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Nebraska labor orgs seek more protections for meatpackers

Published: Jul. 28, 2020 at 4:15 PM CDT
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OMAHA, Neb. (WOWT) - Nebraska state labor organizations along with other advocacy groups are asking for legislation to protect frontline workers in the meatpacking industry.

Organizers held a demonstration on the steps of the state capitol Tuesday afternoon, telling lawmakers they believe a workplace safety crisis exists in the meatpacking industry.

Protesters said COVID-19 has changed the reality of immigrant workers in the packing houses.

“My father on Friday had a heart attack at work. He had to wait 45 minutes to get attention,” said Maury Vasquez.

He worked in a packing plant with his father for three years, who has worked at the same plant for more than 25 years. Now Vasquez’s father is in the hospital.

“He suffered from both a stroke and a heart attack working at the plant. When that did happen, we had no contact with him for four hours -- no one could get a hold of us,” he said.

Dozens of people stood in front of the Nebraska State Capitol, demanding safe working conditions for essential workers in the states packing houses.

Demonstrators say they especially need more than federal guidelines to protect workers from COVID-19.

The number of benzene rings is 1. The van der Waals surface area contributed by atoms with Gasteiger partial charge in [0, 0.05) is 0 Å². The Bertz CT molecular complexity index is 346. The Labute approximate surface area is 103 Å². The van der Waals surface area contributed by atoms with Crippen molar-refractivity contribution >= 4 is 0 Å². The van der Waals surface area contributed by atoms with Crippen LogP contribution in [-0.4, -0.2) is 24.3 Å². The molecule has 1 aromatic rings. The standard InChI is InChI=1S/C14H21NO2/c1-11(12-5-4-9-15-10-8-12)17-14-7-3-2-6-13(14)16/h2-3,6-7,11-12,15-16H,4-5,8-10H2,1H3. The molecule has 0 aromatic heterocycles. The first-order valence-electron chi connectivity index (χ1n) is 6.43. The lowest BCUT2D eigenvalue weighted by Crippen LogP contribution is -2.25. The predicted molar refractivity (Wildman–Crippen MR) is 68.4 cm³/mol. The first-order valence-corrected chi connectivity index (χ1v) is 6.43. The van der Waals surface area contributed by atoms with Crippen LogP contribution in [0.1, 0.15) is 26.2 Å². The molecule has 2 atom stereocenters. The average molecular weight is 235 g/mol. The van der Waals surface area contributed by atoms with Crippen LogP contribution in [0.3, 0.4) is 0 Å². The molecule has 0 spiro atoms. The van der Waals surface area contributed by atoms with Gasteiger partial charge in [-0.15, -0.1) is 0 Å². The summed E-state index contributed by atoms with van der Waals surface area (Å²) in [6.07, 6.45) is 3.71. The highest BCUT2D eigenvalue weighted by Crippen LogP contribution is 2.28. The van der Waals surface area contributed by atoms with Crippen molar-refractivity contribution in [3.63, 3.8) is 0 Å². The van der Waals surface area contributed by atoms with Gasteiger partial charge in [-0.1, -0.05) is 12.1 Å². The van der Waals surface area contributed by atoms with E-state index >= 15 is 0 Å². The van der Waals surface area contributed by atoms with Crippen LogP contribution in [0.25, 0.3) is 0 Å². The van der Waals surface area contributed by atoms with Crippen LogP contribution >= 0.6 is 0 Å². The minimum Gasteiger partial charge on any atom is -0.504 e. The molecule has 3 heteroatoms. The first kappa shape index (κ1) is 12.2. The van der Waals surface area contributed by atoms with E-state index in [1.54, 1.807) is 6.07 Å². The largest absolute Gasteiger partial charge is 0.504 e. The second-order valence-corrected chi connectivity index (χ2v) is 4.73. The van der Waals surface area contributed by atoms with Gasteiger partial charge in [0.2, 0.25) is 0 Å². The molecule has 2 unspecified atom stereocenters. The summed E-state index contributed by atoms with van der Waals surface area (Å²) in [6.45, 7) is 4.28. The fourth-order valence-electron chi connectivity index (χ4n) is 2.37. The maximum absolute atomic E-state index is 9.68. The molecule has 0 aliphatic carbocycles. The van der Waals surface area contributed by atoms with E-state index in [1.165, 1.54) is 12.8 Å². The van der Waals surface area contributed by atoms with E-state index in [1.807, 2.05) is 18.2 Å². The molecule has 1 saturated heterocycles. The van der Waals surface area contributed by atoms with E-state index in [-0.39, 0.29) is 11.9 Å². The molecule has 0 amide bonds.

“We need to pass protections for them,” said Sue Martin, President of the Nebraska State AFL-CIO. “We need to make sure these protections are enforced and so we are not getting this done at a national level, so we’re looking to our state senators to do something to help.”

Demonstrators want paid sick leave for those who test positive for the virus, more protective gear, social distancing and testing.

Nebraska State Sen. Tony Vargas (7th District) has been very open about the fact that COVID-19 claimed the life of his father.

Vargas told the crowd he would fight to give packing house workers a voice and fight for safer working conditions.

“I’m asking my colleagues to stand with me and suspend the rules so that we can introduce a bill so we can have a hearing. So we can make sure to take that step forward to protect workers now,” Vargas said. “We almost feel taken advantage of, just because a lot of these people are immigrants. Like I was saying, they’re not going to stand up for what they think is right, they’re just here to work. They want to provide for their family.”

Nebraska lawmakers would have to move quickly to introduce legislation to help protect the states meatpackers as there are 10 days left in the Nebraska Legislature’s current session.

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